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Anonymous

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Gaffney: Who Is Financing Ports Deal?
Dave Eberhart, NewsMax
Monday, Feb. 27, 2006



Although beleaguered Dubai Ports World has agreed not to exercise management over U.S. ports pending further discussions with Washington, one national security expert told NewsMax that as key questions are raised and answered, the deal will likely be scuttled.

Among the key questions being asked by Frank Gaffney is where the billions of dollars needed to close the transaction for DP World will come from.

Gaffney, president of the Washington, D.C.–based Center for Security Policy and former assistant secretary of defense for International Security Policy during the Reagan administration, suggests the temporary delay will fix nothing in the raging public relations war over the recent purchase of a British company by DP World, which is owned by the United Arab Emirates - a deal that gives it control over operations at several vital American sea terminals.

"The issue for the administration is not going to get any better or smoother with time, as the public seems so dead set against it," said Gaffney.

In his column published in the Washington Times on Feb. 14, Gaffney was among the first to warn about the security implications of the deal.


Since then, he told NewsMax, he has been digging for the real facts surrounding the secretive transaction that went down without the knowledge or consent of either President Bush or Secretary of Defense Donald Rumsfeld.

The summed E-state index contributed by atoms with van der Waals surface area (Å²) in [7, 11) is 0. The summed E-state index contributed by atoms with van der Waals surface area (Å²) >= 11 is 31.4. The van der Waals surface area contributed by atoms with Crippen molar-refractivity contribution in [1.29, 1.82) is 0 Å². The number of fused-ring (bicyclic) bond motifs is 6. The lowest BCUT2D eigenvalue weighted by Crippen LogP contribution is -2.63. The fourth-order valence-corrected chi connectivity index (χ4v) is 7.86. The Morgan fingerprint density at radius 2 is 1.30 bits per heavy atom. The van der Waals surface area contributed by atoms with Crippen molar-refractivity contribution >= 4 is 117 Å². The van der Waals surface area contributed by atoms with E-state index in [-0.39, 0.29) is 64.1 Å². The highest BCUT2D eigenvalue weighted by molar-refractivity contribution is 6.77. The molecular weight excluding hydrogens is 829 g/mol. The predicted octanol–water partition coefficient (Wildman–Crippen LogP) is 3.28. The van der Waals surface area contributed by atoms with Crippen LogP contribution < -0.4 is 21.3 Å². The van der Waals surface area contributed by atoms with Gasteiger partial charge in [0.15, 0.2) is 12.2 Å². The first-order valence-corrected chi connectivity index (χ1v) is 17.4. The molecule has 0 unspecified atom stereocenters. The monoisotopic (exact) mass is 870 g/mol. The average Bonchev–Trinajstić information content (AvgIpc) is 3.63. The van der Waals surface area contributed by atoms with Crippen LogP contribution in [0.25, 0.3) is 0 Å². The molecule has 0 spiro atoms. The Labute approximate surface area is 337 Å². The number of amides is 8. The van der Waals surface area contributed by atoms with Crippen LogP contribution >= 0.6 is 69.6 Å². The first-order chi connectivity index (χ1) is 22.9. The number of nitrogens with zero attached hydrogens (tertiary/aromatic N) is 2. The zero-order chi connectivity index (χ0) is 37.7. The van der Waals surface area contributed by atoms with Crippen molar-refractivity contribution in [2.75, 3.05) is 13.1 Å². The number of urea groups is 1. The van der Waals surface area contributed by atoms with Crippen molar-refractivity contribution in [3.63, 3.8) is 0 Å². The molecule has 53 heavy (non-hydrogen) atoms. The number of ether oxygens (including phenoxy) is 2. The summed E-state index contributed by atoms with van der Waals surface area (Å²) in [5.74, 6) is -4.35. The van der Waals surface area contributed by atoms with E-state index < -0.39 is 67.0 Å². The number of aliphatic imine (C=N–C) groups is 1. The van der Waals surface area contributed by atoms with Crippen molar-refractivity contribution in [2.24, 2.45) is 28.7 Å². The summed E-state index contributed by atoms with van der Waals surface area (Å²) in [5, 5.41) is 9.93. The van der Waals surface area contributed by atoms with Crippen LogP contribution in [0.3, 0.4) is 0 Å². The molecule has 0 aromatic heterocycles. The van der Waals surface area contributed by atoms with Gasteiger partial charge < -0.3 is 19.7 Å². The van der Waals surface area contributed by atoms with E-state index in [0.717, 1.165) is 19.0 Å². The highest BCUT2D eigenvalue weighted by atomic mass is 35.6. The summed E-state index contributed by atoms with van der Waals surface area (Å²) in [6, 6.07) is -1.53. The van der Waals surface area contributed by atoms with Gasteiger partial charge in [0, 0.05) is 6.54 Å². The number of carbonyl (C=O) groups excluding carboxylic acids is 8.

Gaffney, who spoke to NewsMax from Phoenix, Ariz., where he will be speaking at David Horowitz's perennial "Restoration Weekend" at the Biltmore Resort, said that the permutations of the deal are much bigger than originally reported.

"I keep learning about yet more ports that are caught up - like Houston and Port Arthur (Texas). The count of port facilities affected by the deal has gone from six to eight, and now to 10 if the information I am getting is correct."

Gaffney also noted that much is still unknown about the financing for the deal.

"DPW has got to raise between $6.5 billion and $6.8 billion on the capital markets to finance the deal. When investors put up that kind of money, there's bound to be some quid pro quo. Likely included, for instance, would be a demand to have more involvement in the affairs of the company. Where exactly is this money coming from – Iran, Saudi Arabia? When you factor this in, it compounds an already worrisome potential.



Gaffney had more to report:


Gaffney's take on the public's perception: "I've been searched and researched with my shoes off during my travel here. This is what the American public is most knowledgeable about – airport security. They don't, however, know much about ports. What should become more apparent as time goes by is that the (administration's) argument that it will just be the Coast Guard or Homeland Security that wholly oversees security at a port is unsound. Those owners in the U.A.E. would by necessity have to become knowledgeable (of sensitive and classified security measures)."

On Dave Sanborn, the former DPW executive being vetted by the Senate as maritime administrator: "He is going to find himself caught up in this; the Commerce Committee will rake him over the coals."